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Case report

Primary intestinal lymphangiectasia associated to Epilepsy: a case report

Primary intestinal lymphangiectasia associated to epilepsy: a case report

Jallouli Olfa1,2,&, Ben Nsir Sihem1,2, Bouchaala Wafa1,2, Kamoun Fatma1,2, Triki Charfi Chahnez1,2


1Department of Pediatric Neurology, Hedi Chaker University Hospital, Sfax Tunisia, 2Research Laboratory (LR19ES15), Sfax University, Sfax, Tunisia



&Corresponding author
Jallouli Olfa, Department of Pediatric Neurology, Hedi Chaker University Hospital, Sfax Tunisia, LR19ES15 Sfax University, Sfax, Tunisia




Seizures occur frequently in inflammatory diseases. Primary Intestinal Lymphangiectasia (PIL) is a systemic disorder, but epilepsy was not reported before. In this paper, we presented the case of 17 years old boy, diagnosed for PIL, who developed by the age of 16 recurrent epileptic seizures. The epilepsy was confirmed, the patient was treated with carbamazepine with good outcomes. Epilepsy may occur in patients with PIL, and doctors should be aware and treat seizures when the diagnosis of symptomatic acute seizures is excluded.



Introduction    Down

Primary intestinal Lymphangiectasia (PIL) is a rare disease with unknown etiology. It is responsible for systemic manifestations due to protein-losing enteropathy. Symptomatic acute seizures (SAS) may occur. Hypocalcemia is the major cause of those seizures. However, PIL associated to epilepsy was not described before in published-cases. It is important to differentiate between SAS and epilepsy. Epilepsy is due to unprovoked recurrent seizures; however, SAS is due to an acute disturbance that affects the central nervous system. Anti-epileptic drugs are used in epilepsy to control seizures. In SAS, they remain useless and only the correction of the acute disturbance may control seizures. We present, in this article, a child who developed the symptoms of PIL since the age of one year. Lately, he developed epileptic seizures. Symptomatic acute seizures (SAS) was infirmed and the diagnosis of epilepsy was confirmed. The patient had good outcomes under epileptic drugs.



Patient and observation Up    Down

Patient information: here we report the case of a 17-year-old, followed since the age of 1 year for PIL, and who consulted in emergency for the first paroxysmal phenomena. The child had symptoms of PIL since the age of one year. He had lymphedema of the lower left limb, hydrocele and multiple renal and hepatic cysts. The biological investigations revealed also low levels of protid and albumin in the blood. The diagnosis of PIL was confirmed at the age of 11 years old based on typical histological findings. The biopsy of the duodenum mucosa showed the presence of lymphangiectasia (only reports were available). Since then, he received an albumin transfusion every month and was adherent to a particular diet with satisfying outcomes with no need for other treatments.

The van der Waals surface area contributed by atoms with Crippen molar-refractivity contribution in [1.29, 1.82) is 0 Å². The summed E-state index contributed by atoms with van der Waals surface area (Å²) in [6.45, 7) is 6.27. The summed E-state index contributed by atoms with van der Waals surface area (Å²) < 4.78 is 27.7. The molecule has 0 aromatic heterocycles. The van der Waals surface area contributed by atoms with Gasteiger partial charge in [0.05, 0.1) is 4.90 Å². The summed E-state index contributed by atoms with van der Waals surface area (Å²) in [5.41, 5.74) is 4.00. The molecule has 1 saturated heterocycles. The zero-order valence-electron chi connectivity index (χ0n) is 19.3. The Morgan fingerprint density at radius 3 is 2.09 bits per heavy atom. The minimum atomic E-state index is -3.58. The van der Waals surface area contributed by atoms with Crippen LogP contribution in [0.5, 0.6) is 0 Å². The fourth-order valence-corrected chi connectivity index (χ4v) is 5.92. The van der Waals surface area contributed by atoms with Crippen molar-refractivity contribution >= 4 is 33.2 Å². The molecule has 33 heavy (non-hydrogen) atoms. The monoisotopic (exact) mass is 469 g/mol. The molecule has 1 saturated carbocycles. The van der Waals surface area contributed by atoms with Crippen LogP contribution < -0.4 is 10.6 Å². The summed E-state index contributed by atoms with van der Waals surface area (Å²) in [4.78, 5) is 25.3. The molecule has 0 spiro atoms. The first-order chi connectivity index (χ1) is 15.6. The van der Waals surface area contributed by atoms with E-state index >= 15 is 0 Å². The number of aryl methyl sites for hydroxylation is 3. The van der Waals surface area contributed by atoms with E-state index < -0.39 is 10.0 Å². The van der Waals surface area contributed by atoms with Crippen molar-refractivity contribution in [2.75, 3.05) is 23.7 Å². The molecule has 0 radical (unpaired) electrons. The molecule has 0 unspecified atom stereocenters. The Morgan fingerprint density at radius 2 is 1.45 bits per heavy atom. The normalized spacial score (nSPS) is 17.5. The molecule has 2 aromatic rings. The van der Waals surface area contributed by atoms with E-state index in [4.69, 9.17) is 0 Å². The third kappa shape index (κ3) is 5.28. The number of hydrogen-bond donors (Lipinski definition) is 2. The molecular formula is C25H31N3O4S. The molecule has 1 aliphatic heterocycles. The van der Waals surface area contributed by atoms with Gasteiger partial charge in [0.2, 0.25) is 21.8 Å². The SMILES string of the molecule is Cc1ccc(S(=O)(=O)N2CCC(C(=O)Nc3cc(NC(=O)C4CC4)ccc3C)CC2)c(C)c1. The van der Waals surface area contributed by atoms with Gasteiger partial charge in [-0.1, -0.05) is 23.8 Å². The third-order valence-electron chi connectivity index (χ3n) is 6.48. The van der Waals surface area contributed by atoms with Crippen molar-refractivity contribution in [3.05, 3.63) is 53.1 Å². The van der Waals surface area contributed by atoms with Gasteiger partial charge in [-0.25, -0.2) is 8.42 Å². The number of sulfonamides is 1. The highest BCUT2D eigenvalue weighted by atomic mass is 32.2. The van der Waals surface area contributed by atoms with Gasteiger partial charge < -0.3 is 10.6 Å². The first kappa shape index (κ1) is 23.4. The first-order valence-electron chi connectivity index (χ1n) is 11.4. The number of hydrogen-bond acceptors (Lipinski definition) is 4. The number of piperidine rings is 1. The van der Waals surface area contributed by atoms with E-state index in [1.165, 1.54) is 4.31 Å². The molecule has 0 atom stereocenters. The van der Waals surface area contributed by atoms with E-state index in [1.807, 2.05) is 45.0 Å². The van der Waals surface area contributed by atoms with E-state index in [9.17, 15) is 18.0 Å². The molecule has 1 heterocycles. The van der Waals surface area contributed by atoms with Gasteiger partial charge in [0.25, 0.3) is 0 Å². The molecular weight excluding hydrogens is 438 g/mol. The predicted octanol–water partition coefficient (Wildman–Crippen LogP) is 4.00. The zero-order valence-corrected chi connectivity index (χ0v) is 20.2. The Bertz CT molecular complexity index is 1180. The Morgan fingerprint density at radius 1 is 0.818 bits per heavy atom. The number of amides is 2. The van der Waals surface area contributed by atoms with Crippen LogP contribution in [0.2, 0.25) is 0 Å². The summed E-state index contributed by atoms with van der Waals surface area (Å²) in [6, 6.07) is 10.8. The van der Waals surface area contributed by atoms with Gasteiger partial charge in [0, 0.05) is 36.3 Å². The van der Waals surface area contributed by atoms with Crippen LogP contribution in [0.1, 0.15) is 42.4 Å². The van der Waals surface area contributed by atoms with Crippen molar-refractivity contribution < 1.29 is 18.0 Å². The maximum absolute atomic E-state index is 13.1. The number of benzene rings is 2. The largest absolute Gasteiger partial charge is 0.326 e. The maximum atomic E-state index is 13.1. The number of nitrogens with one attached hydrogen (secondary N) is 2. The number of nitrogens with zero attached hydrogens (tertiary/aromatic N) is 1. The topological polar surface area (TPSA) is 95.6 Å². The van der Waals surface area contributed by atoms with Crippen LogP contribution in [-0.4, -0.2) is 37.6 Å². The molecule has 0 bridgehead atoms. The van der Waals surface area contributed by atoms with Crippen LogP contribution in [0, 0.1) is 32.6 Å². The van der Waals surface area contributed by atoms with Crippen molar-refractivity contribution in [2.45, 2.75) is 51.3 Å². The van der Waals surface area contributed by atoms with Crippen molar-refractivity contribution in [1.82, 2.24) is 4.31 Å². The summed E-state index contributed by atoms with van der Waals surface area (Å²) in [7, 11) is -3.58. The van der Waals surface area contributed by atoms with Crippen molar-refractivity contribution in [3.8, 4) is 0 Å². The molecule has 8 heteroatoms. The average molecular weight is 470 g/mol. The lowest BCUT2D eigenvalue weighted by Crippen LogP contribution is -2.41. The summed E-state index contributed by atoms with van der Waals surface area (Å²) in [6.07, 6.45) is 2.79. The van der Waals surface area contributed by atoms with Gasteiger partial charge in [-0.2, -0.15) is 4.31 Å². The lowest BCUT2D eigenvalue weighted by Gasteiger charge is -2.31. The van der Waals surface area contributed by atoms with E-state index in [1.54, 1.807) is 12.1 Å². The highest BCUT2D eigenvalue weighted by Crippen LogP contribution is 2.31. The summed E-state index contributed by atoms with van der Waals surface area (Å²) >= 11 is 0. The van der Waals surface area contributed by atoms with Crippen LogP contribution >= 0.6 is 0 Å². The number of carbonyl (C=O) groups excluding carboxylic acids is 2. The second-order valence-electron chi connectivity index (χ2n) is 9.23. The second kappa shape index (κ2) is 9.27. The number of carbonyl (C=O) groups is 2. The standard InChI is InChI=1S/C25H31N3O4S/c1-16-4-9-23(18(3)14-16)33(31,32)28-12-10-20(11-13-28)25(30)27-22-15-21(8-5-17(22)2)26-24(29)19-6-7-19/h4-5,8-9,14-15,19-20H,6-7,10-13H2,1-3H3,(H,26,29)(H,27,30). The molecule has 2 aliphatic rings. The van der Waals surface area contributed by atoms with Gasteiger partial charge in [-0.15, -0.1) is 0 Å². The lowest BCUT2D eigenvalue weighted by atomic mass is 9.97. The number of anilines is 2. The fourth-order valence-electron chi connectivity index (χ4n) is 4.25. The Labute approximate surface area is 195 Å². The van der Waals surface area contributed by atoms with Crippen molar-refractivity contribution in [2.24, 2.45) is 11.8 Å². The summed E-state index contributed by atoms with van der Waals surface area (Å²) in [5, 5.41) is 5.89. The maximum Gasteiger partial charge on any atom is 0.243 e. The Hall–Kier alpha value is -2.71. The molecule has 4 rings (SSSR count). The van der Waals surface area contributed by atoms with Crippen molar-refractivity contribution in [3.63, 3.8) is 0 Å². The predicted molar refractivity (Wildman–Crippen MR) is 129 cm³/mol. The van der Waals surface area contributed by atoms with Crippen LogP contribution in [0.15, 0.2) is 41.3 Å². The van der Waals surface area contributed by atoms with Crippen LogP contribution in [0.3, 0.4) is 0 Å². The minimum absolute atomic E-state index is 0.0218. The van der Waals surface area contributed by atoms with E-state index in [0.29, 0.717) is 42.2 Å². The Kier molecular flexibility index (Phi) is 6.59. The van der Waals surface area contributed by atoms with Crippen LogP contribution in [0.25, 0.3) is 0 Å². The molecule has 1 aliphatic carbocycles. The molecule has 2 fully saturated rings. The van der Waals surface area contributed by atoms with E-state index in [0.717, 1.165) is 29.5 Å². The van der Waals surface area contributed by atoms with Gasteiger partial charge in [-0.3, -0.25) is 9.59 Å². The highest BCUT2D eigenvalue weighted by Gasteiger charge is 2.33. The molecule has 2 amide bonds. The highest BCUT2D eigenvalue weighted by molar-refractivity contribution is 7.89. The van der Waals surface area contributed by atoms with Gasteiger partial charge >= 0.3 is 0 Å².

Clinical findings: at the age of 16 years, he was admitted in our Pediatric Neurology Department of Sfax University Hospital for one paroxysmal phenomenon during sleep, described as hypertonia of 4 limbs then clonic movements lasting 5 minutes. He dropped from the bed and bitted his tongue. He awaked 15 minutes later and he was confused. He was admitted the same day at the emergency room. His neurological exam was normal, and he had a full-weight development.


Diagnostic approach: at the admission in the Child Neurology Department, biological tests (Table 1) and cerebral computed tomography (CT) scan were done within 24 hours and were normal. A symptomatic cause for this epileptic seizure was excluded. Electroencephalogram was done within the 24 hours showed repetitive bifrontal spikes diffusing sometimes in posterior region (Figure 1).


Therapeutic intervention and follow-up: the diagnosis of epilepsy was taken, and the patient was treated with Carbamazepine, 10 mg/kg/day, without recurrence of seizures during 7 months; then, he stopped his antiepileptic drug by himself and 5 months later, he had a prolonged generalized clonic seizure which lasted 10 minutes that stopped by intravenous Clonazepam. Biological tests specially calcemia (Table 1) and brain magnetic resonance imaging (MRI) was done and reminded normal. Recurrence of seizures was not due to biological disturbance or cerebral lesion. With the normality of complementary tests, we could exclude the possibility of SAS and strengthen the diagnosis of epilepsy. Carbamazepine was prescribed again with positive outcome during 2 years.



Discussion Up    Down